True Enough (Some Yak Shaving Required)

“Do you have a stationary bike?”, doc asked, inquiring as to my capacity to do self-directed physical therapy in the aftermath of some surgery to help loosen up my leg. “No…”, I replied, but shortly thereafter set about remedying that.

I figured purchasing a cycling trainer might be a good investment and set about doing some research. After ruling out the wind- and magnetic-resistance style trainers, and settling on purchasing a fluid style trainer, it came down to either a CycleOps Fluid 2 or a Kurt Kinetic Road Machine. They seemed close, but the latter appeared more solidly engineered, and thus I went. I did, however, buy a CycleOps Stackable Climbing Block for the front wheel, on the grounds that the corresponding piece of equipment sold by Kurt did not look nearly as nice (it seemed to bite the tire in an altogether unfriendly way instead of making well distributed contact).

No sooner had I received the trainer and hooked my bike up to it I was a little dismayed. I was getting a whump-whump noise that seemed sync’d to the rotational frequency of the wheel. I figured the wheel must be out of true and so cracked open my copy of Zinn & the Art of Road Bike Maintenance, jumped to the “Wheels and Tires” chapter, read up on the corresponding material, and realized that my tools did not include a spoke wrench or a truing stand.

After some cursing I eventually found my calipers, measured the nipple size for my spokes, took my best guess as to what the calipers were saying (the damned button-battery was dead) and matched that up to the various sizes of wrench in existence, and ended up ordering a Park Tool “SW-40 Four Sided Spoke Wrench”, the .127 inch variety.

After some more research, I found myself thinking that the truing stand was unnecessary. I thought about the Park Tool “TS-2.2 Professional Wheel Truing Stand”, but I couldn’t convince myself that I really needed it, not with a sticker price of $250, and not without the ambition to run a bike shop. I can definitely see how it would be nice, so maybe I will spring for it eventually, but I have to fight the temptation to spend my whole paycheck on Amazon. It’s just too easy.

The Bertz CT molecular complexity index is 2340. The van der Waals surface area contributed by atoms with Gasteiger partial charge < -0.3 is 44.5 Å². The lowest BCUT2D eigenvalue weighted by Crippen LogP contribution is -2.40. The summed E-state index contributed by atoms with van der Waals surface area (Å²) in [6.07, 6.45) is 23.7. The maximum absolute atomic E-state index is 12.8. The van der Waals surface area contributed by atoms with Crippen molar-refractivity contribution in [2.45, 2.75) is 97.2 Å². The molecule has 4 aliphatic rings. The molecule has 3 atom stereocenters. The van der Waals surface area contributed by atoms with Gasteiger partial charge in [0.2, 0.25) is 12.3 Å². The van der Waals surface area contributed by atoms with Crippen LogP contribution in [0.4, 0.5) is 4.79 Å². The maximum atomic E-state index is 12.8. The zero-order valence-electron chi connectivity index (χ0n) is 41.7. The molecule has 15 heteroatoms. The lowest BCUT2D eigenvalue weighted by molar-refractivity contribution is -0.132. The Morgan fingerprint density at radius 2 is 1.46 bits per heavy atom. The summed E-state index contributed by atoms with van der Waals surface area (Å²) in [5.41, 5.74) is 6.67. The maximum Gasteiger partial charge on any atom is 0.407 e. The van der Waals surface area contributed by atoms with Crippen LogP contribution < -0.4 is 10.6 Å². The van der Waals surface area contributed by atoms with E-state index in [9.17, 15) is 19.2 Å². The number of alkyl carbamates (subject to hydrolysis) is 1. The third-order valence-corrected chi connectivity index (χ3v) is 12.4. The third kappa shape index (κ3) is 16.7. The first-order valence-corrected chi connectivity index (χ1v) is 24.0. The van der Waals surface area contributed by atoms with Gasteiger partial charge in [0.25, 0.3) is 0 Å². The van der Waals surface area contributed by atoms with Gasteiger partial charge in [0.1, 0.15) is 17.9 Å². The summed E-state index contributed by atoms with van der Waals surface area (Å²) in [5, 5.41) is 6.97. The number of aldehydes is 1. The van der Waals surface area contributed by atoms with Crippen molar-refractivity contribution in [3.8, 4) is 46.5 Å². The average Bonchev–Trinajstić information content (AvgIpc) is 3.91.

The way I ultimately did the work was as follows:

  1. attach the bike to the trainer (leaving the resistance mechanism unengaged; I could have also used my bike stand)
  2. turn the crank to get the wheel going
  3. gently apply the rear brake and listen for a cyclic whump sound, indicative of the rim scraping one side of the brake calipers at one or more locations
  4. if the sound is sufficiently untroubling that you are satisfied, you’re done!
  5. apply the brake until the sound gets really pronounced
  6. back off on the brake a little bit, maintaining an audible sound
  7. let the wheel come to a stop
  8. gently spin the wheel by hand and find where it is catching the brake, either flinging the wheel and seeing where it stops, or gently turning it by hand and feeling where it meets friction; continue to hold the brake at a constant tension
  9. draw an O on both sides of the rim at the problematic spoke pair
  10. with the wheel still in the sticky location, look at the brake calipers and determine which side of the wheel is hitting the brakes; you can release the brake now
  11. keeping track of the spoke pair needing attention, swing the wheel such that the place that the rim meets those spokes is at the bottom
  12. using the spoke wrench, tighten one quarter turn (turn counter-clockwise when looking down at it) the spoke that emanates from the hub opposite the side of the brake caliper that was scraping, and loosen one quarter turn (turn clockwise when looking down at it) the spoke that emanates from the hub on the same side of the brake caliper that was scraping, thus pulling that portion of the wheel away from the scraping side of the brake caliper
  13. record which way you pulled the wheel by drawing a little plus symbol on the side of the wheel toward which you adjusted it, thus keeping a record of all the changes you made during this session
  14. go to step 2

When I re-engaged the resistance mechanism of the trainer with the real wheel, hopped on, and started peddling, the whump-whump sound was gone.

Bike hackin’ skillz!

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